Not All Viewers Satisfied with Dems' Debate

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Neither Senator Hillary Clinton nor Senator Barack Obama broke much new ground in last night's debate but they did spend a lot of time taking jabs at each other, spending 16 minutes, arguing health insurance mandates. They skimmed over or didn't address at all how much their plans would cost or what constraints would be put on hospital costs, for example.

A lot of questions about reviving the economy also didn't get answered at least not to the satisfaction of callers to 90.3's morning talk show like Mike from Akron. He wanted to hear more straight talk, especially about jobs.

MIKE: For someone to say "look these jobs are gone" and let's not blame NAFTA. Let's look at how we're going to generate these new jobs and how that can help us turn around health care, etc.

One reason that kind of detail wasn't discussed may be that the candidates spent so much time defending what appears to be double-speak on the North American Free Trade Agreement which many in Ohio blame for our devastating job losses. Co-moderator Tim Russert of NBC News was determined to set the record straight. He cited three instances where Hillary Clinton had said NAFTA...overall...was good for America. But Clinton continued to argue that she has consistently opposed the trade agreement with Canada and Mexico. Russert wouldn't let it go.

RUSSERT: This is something that you wrote about as a real success for your husband and now you're in Ohio and your words are much different, Senator. The record is very clear.

CLINTON: You don't have all the record because you can go back and look at what I've said consistently and I haven't just said things, I've actually voted to toughen trade agreements, to try to put more teeth into our enforcement mechanisms.

MOLPUS: Russert gave Obama similar treatment on his NAFTA record.

RUSSERT: Senator two journalists here in Ohio wrote a piece called "business as usual" which is very well known, suggesting it wasn't trade or manufacturing jobs that were being lost because of it (NAFTA) but rather business as usual (was the cause)...lack of patents, lack of innovation, lack of investment; 70 percent of PhDs in biology and chemistry and engineering leaving the state. Ohio ranks fourth in terms of exports to Canada and Mexico. Are you sure this hasn't been better for Ohio than you are suggesting?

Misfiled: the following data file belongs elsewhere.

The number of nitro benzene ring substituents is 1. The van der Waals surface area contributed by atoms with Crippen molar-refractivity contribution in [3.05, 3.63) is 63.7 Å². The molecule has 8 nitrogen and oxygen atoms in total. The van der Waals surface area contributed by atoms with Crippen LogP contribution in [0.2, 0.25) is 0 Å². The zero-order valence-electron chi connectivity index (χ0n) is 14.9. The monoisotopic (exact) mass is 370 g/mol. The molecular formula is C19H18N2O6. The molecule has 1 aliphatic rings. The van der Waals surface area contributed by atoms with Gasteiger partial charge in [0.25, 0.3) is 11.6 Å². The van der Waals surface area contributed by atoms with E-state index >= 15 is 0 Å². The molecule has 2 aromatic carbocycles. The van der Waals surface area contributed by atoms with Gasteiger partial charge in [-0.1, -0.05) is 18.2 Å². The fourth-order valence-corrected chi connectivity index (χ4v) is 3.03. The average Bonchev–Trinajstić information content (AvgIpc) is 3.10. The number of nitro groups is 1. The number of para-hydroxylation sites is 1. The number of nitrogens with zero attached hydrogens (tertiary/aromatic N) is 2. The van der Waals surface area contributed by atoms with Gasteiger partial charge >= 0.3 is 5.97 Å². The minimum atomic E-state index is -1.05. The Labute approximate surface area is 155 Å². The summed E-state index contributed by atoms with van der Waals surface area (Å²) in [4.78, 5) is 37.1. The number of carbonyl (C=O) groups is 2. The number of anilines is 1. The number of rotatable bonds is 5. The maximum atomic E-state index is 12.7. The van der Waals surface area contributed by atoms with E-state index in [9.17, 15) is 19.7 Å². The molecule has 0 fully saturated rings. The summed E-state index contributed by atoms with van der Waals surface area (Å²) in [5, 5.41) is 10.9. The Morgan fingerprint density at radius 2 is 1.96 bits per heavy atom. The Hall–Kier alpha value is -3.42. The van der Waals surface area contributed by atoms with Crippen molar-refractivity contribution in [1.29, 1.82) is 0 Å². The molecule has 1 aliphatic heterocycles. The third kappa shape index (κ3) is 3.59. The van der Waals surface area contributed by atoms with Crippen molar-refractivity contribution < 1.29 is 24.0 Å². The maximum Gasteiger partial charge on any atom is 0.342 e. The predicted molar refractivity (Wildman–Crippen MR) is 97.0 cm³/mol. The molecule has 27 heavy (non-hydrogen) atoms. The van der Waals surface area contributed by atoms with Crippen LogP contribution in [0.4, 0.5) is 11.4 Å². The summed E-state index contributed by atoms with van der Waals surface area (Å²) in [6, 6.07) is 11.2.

OBAMA: I am positive this has not been better for Ohio but you are making a very legitimate point which is that trade can't be the only part of our economic agenda.

MOLPUS: Many listening and watching the debate were less impressed by the policy specifics than by the way the candidates conducted themselves and their overall demeanor. Danielle of Shaker Heights, another caller to the "Sound of Ideas," picked up a lot of negative vibes from Clinton.

DANIELLE: She came off so combative, so abrasive and she reminded me of a chiwawa nipping at your heels.

MOLPUS: Kris of Painesville had a totally different reaction. She lauded Clinton and said in the debate Clinton reminded her of a big hearted golden retriever. She found Obama pretty cold.

KRIS: He comes across sort of abstract, very abstract and placing himself above the issues.

MOLPUS: So, the debate didn't settle much. Clinton came off as a fighter to some, an angry woman to others. Obama seemed confident to some, aloof to others. Both turned out to be pretty good punching bags though for Tim Russert.

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